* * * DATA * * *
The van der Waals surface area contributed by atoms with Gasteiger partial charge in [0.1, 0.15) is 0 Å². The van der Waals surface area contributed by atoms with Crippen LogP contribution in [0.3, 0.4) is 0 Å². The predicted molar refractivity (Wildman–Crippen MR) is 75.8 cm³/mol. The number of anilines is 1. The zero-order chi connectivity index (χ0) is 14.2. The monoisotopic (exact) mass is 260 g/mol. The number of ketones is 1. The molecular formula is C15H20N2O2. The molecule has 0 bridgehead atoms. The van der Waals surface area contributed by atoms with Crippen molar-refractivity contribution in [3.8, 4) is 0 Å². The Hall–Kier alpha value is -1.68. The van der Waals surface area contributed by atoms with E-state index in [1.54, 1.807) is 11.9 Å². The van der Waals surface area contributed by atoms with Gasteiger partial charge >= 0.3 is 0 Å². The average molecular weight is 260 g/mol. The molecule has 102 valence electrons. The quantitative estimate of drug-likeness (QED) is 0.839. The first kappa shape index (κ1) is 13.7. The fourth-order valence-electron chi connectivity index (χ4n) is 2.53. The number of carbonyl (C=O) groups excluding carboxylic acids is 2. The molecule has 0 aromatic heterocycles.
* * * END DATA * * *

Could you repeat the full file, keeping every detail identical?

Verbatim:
The van der Waals surface area contributed by atoms with Gasteiger partial charge in [0.1, 0.15) is 0 Å². The van der Waals surface area contributed by atoms with Crippen LogP contribution in [0.3, 0.4) is 0 Å². The predicted molar refractivity (Wildman–Crippen MR) is 75.8 cm³/mol. The number of anilines is 1. The zero-order chi connectivity index (χ0) is 14.2. The monoisotopic (exact) mass is 260 g/mol. The number of ketones is 1. The molecular formula is C15H20N2O2. The molecule has 0 bridgehead atoms. The van der Waals surface area contributed by atoms with Crippen molar-refractivity contribution in [3.8, 4) is 0 Å². The Hall–Kier alpha value is -1.68. The van der Waals surface area contributed by atoms with E-state index in [1.54, 1.807) is 11.9 Å². The van der Waals surface area contributed by atoms with Gasteiger partial charge >= 0.3 is 0 Å². The average molecular weight is 260 g/mol. The molecule has 102 valence electrons. The quantitative estimate of drug-likeness (QED) is 0.839. The first kappa shape index (κ1) is 13.7. The fourth-order valence-electron chi connectivity index (χ4n) is 2.53. The number of carbonyl (C=O) groups excluding carboxylic acids is 2. The molecule has 0 aromatic heterocycles.